Every year, the Sundance Film Festival serves not only as a showcase of the best of independent cinema from around the world, but as a strong indicator of some of the rising talent likely to make waves in future years. As much as the festival showcases young writers and directors, it's for its instant creation of movie stars that it's perhaps become best known in recent years.
2009 saw Carey Mulligan become the next big thing seemingly overnight after the premiere of "An Education", while last year saw Jennifer Lawrence's performance in "Winter's Bone" become the talk of the festival, winning the actress roles in "The Beaver" and "X-Men: First Class." With Lawrence capping off her rise with an Oscar nomination last week, talk has already turned to who at Sundance 2011 could be the next next big thing.
Below, we've got five picks for the breakout actresses of this year's festival, based on the buzz that their films have generated over the past week or so. All have picked up outstanding reviews, are likely to turn up on casting wishlists tout de suite, and are likely to follow in the footsteps of Mulligan and Lawrence. So, with no further ado...
Who would have thought that the first star-of-the-future to break out of the festival would be the younger sister of child-stars-turned-troubled-punch-lines Mary-Kate & Ashley Olsen? But 21-year-old Elizabeth, a graduate of the Tisch School of the Arts, seems to take her craft far more seriously than her sisters, and looks to be a major force in the next few years. The first weekend of the festival saw her in two lead roles, the one-shot horror flick "Silent House," and the cult drama with the impossible-to-remember title "Martha Marcy May Marlene." Her performances in both gathered immediate acclaim, with awards buzz already starting to circle for the latter; remarkable, considering that the films mark her screen debut, along with the upcoming Bruce Beresford comedy "Peace, Love and Understanding." They're both incredibly demanding roles, by all accounts -- Olsen features in every frame of "Silent House," while "Martha Marcy May Marlene" seems to be an incredibly raw performance for any young actor. Like the younger Culkins, Olsen seems to have learnt from the mistakes of her older siblings, managing the media expertly in the last week or so. Within a few days, she was cast alongside Robert De Niro and Cillian Murphy in "Red Lights," the paranormal thriller from "Buried" director Rodrigo Cortes, and we're sure she'll be lining up plenty of high-profile roles as the year goes on.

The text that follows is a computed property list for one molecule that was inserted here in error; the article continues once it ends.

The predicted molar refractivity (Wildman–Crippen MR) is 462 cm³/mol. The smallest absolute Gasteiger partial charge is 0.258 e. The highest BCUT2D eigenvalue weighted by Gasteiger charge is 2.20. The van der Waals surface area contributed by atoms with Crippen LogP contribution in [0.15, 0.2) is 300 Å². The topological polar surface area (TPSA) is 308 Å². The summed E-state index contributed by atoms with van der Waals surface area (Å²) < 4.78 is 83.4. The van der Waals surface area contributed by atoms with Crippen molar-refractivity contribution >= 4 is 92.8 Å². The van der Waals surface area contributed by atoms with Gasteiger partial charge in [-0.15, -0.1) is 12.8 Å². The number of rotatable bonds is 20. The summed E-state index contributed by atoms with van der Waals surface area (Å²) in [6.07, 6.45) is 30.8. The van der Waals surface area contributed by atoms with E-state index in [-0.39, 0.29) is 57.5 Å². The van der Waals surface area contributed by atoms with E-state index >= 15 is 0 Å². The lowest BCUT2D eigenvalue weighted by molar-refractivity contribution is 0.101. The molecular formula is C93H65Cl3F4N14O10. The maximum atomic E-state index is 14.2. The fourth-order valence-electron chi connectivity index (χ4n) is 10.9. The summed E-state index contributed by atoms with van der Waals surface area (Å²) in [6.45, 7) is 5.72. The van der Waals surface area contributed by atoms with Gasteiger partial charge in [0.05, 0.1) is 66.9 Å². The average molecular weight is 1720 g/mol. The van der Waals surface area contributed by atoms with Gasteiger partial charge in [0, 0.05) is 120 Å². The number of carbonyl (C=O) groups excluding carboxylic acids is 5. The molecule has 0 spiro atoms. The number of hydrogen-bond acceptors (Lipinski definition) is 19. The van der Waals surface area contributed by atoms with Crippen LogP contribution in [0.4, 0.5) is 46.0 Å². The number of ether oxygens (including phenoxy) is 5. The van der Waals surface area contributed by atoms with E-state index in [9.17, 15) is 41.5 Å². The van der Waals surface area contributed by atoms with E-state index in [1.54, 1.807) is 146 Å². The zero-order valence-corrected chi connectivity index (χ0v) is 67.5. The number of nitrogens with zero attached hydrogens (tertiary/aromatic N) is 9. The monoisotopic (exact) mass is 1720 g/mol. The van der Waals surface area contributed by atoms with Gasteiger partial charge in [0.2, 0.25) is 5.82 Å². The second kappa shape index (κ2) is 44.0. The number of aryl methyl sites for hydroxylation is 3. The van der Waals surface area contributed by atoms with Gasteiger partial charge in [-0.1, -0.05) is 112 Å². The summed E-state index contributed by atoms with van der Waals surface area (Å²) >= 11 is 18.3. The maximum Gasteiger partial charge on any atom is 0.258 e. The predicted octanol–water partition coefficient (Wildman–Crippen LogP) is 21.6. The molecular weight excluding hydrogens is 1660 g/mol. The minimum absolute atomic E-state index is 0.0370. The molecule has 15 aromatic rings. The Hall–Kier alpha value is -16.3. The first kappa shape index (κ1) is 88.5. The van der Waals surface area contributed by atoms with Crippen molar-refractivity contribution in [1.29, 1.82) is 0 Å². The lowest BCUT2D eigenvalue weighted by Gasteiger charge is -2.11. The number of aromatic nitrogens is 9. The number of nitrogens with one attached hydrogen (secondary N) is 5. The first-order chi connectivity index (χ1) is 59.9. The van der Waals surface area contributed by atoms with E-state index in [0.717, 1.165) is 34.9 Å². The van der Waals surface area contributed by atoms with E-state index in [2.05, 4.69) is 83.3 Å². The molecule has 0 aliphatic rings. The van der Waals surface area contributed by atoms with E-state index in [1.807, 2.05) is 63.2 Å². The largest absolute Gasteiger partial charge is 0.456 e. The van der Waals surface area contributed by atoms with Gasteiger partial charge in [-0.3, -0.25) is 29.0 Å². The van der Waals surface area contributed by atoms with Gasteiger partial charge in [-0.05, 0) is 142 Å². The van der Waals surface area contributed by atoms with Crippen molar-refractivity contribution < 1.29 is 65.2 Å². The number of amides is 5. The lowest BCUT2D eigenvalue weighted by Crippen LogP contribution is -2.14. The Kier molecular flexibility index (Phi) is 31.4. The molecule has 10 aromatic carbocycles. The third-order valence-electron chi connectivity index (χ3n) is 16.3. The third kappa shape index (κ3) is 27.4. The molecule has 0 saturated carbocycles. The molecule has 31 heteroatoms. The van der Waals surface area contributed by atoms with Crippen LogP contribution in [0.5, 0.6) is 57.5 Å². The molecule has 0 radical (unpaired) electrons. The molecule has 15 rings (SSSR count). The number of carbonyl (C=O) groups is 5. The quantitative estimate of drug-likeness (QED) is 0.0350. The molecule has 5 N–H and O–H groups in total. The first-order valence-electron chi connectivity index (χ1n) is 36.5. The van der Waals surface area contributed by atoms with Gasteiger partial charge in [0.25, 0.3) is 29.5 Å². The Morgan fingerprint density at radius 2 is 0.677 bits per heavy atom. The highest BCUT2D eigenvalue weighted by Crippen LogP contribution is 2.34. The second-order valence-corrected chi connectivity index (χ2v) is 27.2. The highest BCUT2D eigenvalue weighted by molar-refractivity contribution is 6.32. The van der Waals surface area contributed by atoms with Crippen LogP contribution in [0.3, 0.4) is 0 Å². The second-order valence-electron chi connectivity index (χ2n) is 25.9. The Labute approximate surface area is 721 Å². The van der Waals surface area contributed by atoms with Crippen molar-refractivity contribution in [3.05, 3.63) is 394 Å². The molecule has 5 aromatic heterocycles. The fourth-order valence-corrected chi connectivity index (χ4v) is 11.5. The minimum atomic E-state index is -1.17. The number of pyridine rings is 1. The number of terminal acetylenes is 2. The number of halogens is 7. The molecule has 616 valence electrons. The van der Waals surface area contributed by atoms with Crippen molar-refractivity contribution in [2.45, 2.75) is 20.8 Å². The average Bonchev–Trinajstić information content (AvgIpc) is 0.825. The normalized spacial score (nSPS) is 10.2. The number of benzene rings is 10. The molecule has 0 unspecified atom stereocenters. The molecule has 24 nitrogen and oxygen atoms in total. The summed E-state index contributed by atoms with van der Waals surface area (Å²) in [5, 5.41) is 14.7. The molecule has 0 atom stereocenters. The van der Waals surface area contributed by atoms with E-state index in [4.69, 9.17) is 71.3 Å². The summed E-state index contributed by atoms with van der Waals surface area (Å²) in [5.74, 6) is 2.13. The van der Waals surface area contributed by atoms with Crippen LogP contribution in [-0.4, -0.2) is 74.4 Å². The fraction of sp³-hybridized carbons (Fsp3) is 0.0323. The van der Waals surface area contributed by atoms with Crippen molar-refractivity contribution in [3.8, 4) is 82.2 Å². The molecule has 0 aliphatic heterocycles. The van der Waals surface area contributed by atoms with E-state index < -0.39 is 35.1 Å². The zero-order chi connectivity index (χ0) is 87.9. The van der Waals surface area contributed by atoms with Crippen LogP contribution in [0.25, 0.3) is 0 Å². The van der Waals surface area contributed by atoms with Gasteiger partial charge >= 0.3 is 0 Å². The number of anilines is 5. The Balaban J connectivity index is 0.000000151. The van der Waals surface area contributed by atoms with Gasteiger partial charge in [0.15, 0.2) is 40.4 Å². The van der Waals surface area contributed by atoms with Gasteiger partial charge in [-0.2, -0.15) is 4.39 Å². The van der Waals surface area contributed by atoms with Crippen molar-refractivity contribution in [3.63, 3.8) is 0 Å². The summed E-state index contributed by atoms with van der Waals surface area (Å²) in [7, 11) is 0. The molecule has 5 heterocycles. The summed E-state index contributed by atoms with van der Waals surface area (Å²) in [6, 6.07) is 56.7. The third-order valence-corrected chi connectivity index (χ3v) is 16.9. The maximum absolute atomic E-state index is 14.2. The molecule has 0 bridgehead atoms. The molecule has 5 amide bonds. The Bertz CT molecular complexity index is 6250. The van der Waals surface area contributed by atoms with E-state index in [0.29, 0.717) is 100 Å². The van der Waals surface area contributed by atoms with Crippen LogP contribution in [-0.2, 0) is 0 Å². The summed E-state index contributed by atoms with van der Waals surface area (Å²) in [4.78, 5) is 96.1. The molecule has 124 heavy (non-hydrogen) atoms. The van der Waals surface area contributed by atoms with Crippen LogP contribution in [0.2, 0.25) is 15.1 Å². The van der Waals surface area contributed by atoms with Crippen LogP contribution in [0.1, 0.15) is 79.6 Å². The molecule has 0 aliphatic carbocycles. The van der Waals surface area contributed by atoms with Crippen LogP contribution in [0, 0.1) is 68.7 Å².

Unlike Elizabeth Olsen, 27-year-old British actress Felicity Jones had at least been heard of before things kicked off in Park City. Indeed, she's been acting for well over a decade, and gathering serious heat for the past few years; we named her role in "Cemetery Junction" one of the breakthrough performances of 2010, and just before Christmas she was linked to the lead in "Snow White and the Huntsman." With no fewer than seven projects set to hit theaters or go before cameras in the next year, it was only a matter of time before she found the role that tipped her over the edge, and it looks to have arrived, in Drake Doremus' "Like Crazy." A well-reviewed, and Sundance Jury Prize-winning relationship drama filling the slot set up in previous years by "(500) Days of Summer" and "Blue Valentine," Jones plays a British student studying in the States who falls head over heels for a fellow student (Anton Yelchin), but visa complications force them to make their relationship long distance. It seems, even from the critics who were a little more down on the film, that Jones is at least as delightful as she was when she was the highlight of Ricky Gervais' film, and the film's pick-up by Paramount, for a cool $4 million, means she's likely to be exposed to a wider audience than ever before. So even if she's been beaten out for Snow White by Kristen Stewart, we're sure she'll start booking some high-profile gigs in the next few months, and, as long-time fans, we're delighted.